When Katie and I arrived at the Second Annual Global Pro Bono Summit in San Francisco, it felt like stepping into a family reunion. It was like meeting Spark’s long-lost relatives: some we’d heard about, some we’d heard rumours of, and many we had no idea existed. But there they were, in the flesh, and sharing the same strange creative space we do as intermediaries between community-based organizations, and volunteers with specialized skills (or “pro bono consultants” in the language of our new family!).
When Spark was created nine years ago, some of Winnipeg’s community organizations, activists, and funders envisioned a vehicle that would help to build capacity and strength in the community economic development sector by matching organizations – who sometimes don’t know what exact skills would be best to address their specific challenges, or can’t afford to hire consultants or new staff to address those challenges – with professionals looking to give back to their community by donating their time and skills. Scans of the national and international pro bono landscape were done at the beginning, and again five years ago. Few services were doing this kind of work, and nothing was found that really fit the wished-for model, or that we could collaborate or share ideas and resources with.
Building our local pro bono movement was kind of like trying to build a bicycle without ever having ridden or even seen one, and we’ve done a lot of experimentation while developing the model. A number of approaches and methods haven’t worked (like asking professionals to sign up for a pre-pledged yearly amount of service, carte blanche), but many of our experiments have (like formalized match agreements). Along the way, we have made almost 300 matches, leveraging close to a million dollars in relevant, specific, and high quality assistance for the community development sector, where and when organizations have needed it the most.
It’s been an incredible journey so far. Our model is local, home-grown, and a bit quirky – a lot like Winnipeg itself.
A couple of years ago we began to hear about US-based groups like Catchafire and the Taproot Foundation (thank you, internet!) and started to reach out, as well as follow them on social media to see what they’re up to. We discovered that the First Annual Global Pro Bono Summit was happening in New York City in 2013 and eagerly followed the proceedings on Twitter. We were stunned to discover that there are groups from all over the world – including Endeavour, our new pals from Toronto – doing pro bono matching work. It seemed like it was destiny that our paths would cross, and after reaching out to Taproot and the Summit’s co-sponsor the BMW Foundation, we finally met the organizations and great people who form part of the global pro bono intermediary family, and shared four jam-packed days of information sharing, problem solving, strategizing, and, of course, socializing.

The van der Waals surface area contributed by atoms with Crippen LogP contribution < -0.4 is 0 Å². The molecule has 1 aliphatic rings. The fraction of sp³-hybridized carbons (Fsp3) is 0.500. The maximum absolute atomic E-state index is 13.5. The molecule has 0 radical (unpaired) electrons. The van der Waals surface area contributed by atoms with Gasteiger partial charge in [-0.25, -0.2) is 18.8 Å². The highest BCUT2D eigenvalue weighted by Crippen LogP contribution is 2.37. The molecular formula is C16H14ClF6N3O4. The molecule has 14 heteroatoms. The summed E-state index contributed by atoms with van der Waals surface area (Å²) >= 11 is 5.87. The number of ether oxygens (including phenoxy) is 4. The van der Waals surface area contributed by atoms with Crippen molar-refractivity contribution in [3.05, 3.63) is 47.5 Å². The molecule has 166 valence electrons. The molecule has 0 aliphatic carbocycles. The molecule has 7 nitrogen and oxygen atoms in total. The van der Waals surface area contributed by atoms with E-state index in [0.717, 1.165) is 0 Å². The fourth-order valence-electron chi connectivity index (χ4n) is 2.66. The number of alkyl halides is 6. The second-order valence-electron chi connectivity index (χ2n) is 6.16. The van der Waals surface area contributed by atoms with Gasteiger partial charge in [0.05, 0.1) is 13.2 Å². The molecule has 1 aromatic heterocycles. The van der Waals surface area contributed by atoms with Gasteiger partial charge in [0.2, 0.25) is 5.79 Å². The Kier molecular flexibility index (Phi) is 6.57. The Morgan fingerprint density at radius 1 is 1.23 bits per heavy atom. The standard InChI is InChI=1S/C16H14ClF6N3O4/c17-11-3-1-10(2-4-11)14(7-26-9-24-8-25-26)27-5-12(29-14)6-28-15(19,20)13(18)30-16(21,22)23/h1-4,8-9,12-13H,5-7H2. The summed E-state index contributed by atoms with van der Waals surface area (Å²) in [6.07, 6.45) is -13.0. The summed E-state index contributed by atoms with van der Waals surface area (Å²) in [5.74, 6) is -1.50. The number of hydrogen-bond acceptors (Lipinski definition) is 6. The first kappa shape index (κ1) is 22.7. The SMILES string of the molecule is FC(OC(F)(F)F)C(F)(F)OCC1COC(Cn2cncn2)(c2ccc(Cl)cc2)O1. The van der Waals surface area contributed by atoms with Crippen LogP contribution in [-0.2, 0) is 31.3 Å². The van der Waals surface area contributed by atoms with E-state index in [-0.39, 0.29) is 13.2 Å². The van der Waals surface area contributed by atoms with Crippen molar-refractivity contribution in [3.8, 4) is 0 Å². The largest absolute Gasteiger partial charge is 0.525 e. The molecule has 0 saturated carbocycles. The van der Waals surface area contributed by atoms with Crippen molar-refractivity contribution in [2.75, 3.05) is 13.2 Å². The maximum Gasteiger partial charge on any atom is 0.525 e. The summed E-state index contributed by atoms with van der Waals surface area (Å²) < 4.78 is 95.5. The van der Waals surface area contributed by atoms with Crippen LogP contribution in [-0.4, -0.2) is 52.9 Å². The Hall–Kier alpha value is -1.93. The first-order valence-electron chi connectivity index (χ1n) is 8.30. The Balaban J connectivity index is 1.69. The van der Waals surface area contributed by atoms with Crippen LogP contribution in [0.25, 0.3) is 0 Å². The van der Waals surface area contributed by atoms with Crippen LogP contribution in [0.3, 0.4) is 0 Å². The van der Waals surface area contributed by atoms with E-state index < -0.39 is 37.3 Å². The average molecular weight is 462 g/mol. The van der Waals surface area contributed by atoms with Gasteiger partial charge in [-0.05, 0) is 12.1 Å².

It’s taking us awhile to process everything that we’ve learned, but we’re happy in the knowledge that we’ve started down a new road – one that we’re not alone on! There were 27 representatives from 20 organizations in 14 different countries, including France, Saudi Arabia, Scotland, Canada, Hungary, China, South Korea, Portugal, Japan, Singapore, Slovakia, Germany, the United States and the Netherlands.
Three things really stood out:
- Sometimes many people have the same good idea at the same time, all around the world.
A number of other pro bono intermediaries started around the same time that Spark did.
- There are many ways of going about the same work.
Some intermediaries create teams to help a non-profit, while others work with one particular business to place a team of their employees in a pro bono opportunity. Others (like Spark) mostly match one volunteer to one organization. Some work globally, some locally. Some provide financial as well as pro bono assistance. Some of the models are focused on done-in–a-day pro bono marathons, others arrange matches that take place over months.
- There are more people wanting to be involved as pro bono consultants than there are non-profits ready or able to take on the time and resource commitment of working with a volunteer and carrying on the work after the volunteer is done.
Spark has seen this disparity in supply and demand for years, but we are not alone in this. Our new family reports the same thing, all around the world. Challenges of organizational readiness, exact skill fit, timing and many more intangibles make matchmaking challenging!
One thing that we’ve been doing since returning is changing our language around the matches we make – expect to see less use of “skills-based volunteers,” and more “Pro Bono Consultants”. This change has a double intention: first, by using the term “pro bono” to refer to the work that Spark volunteers do, we’ll be helping spread the understanding that pro bono refers to more than just legal services, and; secondly, we’re aligning Spark with the global pro bono movement.
There’s so much interest in pro bono, all around the world. Thanks to our new family ties, we now know that Spark is part of a global movement. An intention of the ongoing summit series is to foster a real shift in the world, creating a permanent and foundational place for pro bono work across professional disciplines and in the corporate sector.
We’re on an interesting road, and we look forward to journeying with our fellow pro bono intermediaries, and with Winnipeg’s community development sector and pro bono consultants. If you’re in Winnipeg, join us!
Geoff Ripat is the Program Manager of Spark, a service that matches community development and CED projects and organizations with pro-bono consultants in Winnipeg. Geoff has worked and volunteered in Winnipeg’s inner city for over 15 years.